From Thrillers to Cozy Christmas Tales, these Holiday Movies will Help You Find the Spirit You Seek

Choose your own holiday movie adventure!

Dec 4, 2018 at 4:46 pm
click to enlarge Gizmo in "Gremlins" - Photo: Courtesy Warner Bros. Studios
Photo: Courtesy Warner Bros. Studios
Gizmo in "Gremlins"

During the holidays, some of us like to warm the cockles of our cold hearts — and our TV screens — with cheesy Hallmark/Lifetime/Netflix seasonal movies. Others prefer holiday cheer spiked with fear. And some of us wax nostalgic with classic kids’ Christmas fare. No matter what kind of vibe you want, use this handy list to choose your own cinematic path as we ring in the end of 2018.

For the Christmas Movie Haters

My dad claims that Die Hard is the best Christmas movie of all time. Yes, the joke has been said. Every year. And yes, I still laugh. But there’s more than one explosive, action-packed flick that just happens to be set during the holidays. Enter: director Shane Black. 

In 2016, Black told Entertainment Weekly that “Christmas is just a thing of beauty, especially as it applies to places like Los Angeles, where it’s not so obvious and you have to dig for it, like little nuggets.” You’ll have to dig to find it in his movies, too. Christmas serves as a backdrop to Lethal Weapon, Kiss Kiss Bang Bang, Iron Man 3, The Long Kiss Goodnight and The Nice Guys. I, for one, love my dose of Christmas cheer juxtaposed with violent explosions and crime-broiled plotlines. Have yourself a merry little action movie marathon. 

Feel Like A Kid Again 

Every year I get a lot of heat for loathing those classic stop-motion, sentiment-packed ’60s and ’70s TV specials. (My exception to this is The Year Without a Santa Claus. I’ll admit: The “Snow Miser/Heat Miser” song slaps.) Call me Scrooge. Call me Grinch. I don’t care. But, hey — I get it. You’re into cheery songs and cute characters trying to preserve the magic of the holidays.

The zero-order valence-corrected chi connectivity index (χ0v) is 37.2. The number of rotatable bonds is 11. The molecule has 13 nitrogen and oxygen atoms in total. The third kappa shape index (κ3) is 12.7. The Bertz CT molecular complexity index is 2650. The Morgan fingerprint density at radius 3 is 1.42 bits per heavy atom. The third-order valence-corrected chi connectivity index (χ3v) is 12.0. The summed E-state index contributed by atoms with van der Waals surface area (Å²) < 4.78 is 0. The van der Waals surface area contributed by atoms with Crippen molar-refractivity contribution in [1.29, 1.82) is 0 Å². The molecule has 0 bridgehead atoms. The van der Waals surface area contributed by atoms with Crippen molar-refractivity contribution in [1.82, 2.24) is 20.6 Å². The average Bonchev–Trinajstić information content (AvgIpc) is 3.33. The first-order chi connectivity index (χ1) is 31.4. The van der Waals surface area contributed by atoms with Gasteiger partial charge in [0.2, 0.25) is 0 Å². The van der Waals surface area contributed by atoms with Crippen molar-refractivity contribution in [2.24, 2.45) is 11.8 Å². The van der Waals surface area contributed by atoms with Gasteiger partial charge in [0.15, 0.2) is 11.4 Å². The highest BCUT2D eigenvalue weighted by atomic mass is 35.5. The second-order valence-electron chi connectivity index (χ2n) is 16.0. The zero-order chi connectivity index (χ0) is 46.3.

I’ll give credit where credit is due, though. Their influence and imagery still remain intact today. I’m looking at you, Rudolph the Red-Nosed Reindeer, flying the big guy’s sleigh with your nose so bright. 

If you’re not into stop motion, revisit other classics like A Charlie Brown Christmas, which has one of the best soundtracks of the season. Mopey Jazz with a dose of hazy sentimentalism still perfectly captures the feeling of watching snow drift and the strangeness of growing older. 

Channel Your Inner Menace 

There’s a whole faction of films out there that are mostly just an hour-plus of wild hijinks unfurling. I mean, if you don’t return every year to Macaulay Culkin as crafty kid Kevin McCallister, who gets left behind in Chicago as the rest of his family spends the holidays in Paris, then have you really celebrated Christmas? Home Alone is beautiful in that it allows us all to channel our inner filthy animal. 

Another film featuring a precocious kiddo is Miracle on 34th Street. I grew up with the ’94 remake, featuring Mara Wilson — you might know her for the title role in Matilda — as Susan Walker. The kid is a true skeptic of ol’ Saint Nick. When her mom, Dorey, takes on the task of hiring Macy’s Santa, she picks a man named Kris Kringle who claims to be the real deal. Like Home Alone, the remake was also written by John Hughes. Expect warm vibes and dreamy holiday magic.